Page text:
So you can't ask for some equilizer to be an iso in Type. It really has to be an iso in Top or TopRing.

#### Kevin Buzzard (Jun 25 2019 at 07:58):

I understand that -- my question is what is the problem with sheaves of (insert category here) on a site?

#### Johan Commelin (Jun 25 2019 at 08:01):

I guess there is not that much of a problem, but it means yet another variable in the API.

#### Kevin Buzzard (Jun 25 2019 at 08:08):

Another universe variable? Is that the issue? Why don't we just put everything in the same universe like in normal maths?

#### Scott Morrison (Jun 25 2019 at 08:09):

No, no universe variables. :-)

#### Scott Morrison (Jun 25 2019 at 08:09):

Johan just meant that it's literally an extra variable to the definition of a sheaf: you have to specify the category the sections live in.

#### Scott Morrison (Jun 25 2019 at 08:10):

and you need to ask that the sheaf condition diagram is an equalizer in that category, rather than doing something elementwise.

#### Kevin Buzzard (Jun 25 2019 at 08:10):

I feel like I am always specifying this variable in practice. It was like when the CS people were going "oh noes, you're going to have to say which ring this is a module over" and I was just thinking "that's OK, I know which ring it's a module over"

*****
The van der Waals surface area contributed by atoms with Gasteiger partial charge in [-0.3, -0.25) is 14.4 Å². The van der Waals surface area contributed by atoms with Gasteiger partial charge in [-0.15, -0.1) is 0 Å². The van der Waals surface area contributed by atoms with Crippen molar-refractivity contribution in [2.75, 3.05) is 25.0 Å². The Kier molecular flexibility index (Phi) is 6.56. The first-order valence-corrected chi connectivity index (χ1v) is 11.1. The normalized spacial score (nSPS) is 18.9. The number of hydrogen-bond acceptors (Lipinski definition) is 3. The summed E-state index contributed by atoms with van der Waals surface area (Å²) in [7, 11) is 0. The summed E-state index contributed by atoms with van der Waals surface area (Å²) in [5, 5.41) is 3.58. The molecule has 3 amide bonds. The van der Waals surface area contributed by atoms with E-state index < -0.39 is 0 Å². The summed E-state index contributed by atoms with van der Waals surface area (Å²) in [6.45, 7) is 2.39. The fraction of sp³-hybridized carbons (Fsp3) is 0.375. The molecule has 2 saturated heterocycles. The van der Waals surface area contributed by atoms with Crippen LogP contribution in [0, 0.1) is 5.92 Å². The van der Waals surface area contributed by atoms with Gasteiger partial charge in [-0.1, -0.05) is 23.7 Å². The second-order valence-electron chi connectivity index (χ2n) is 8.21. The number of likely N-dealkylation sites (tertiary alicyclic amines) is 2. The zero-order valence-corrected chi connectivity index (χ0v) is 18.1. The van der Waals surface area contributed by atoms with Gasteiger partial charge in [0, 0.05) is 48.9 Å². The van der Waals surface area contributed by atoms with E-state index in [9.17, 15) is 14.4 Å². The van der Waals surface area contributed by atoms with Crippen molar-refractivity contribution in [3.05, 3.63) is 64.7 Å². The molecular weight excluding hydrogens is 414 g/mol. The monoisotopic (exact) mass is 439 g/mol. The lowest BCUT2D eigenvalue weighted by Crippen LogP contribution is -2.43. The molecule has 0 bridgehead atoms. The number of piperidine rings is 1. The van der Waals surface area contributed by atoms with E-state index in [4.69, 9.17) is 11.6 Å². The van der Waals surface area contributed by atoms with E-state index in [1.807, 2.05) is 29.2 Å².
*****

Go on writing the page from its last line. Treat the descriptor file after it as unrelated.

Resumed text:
#### Scott Morrison (Jun 25 2019 at 08:11):

or, alternatively, for every different target category you need to write a different version of the sheaf condition, which includes an extra field effectively spelling out: this bijection of the underlying types is actually an isomorphism.

#### Scott Morrison (Jun 25 2019 at 08:12):

I'd assumed way back that everyone would be unhappy with writing out different versions of the sheaf condition for different target categories. (Because then you have to repeat and reprove theorems about sheaves in different target categories.)

#### Kevin Buzzard (Jun 25 2019 at 08:12):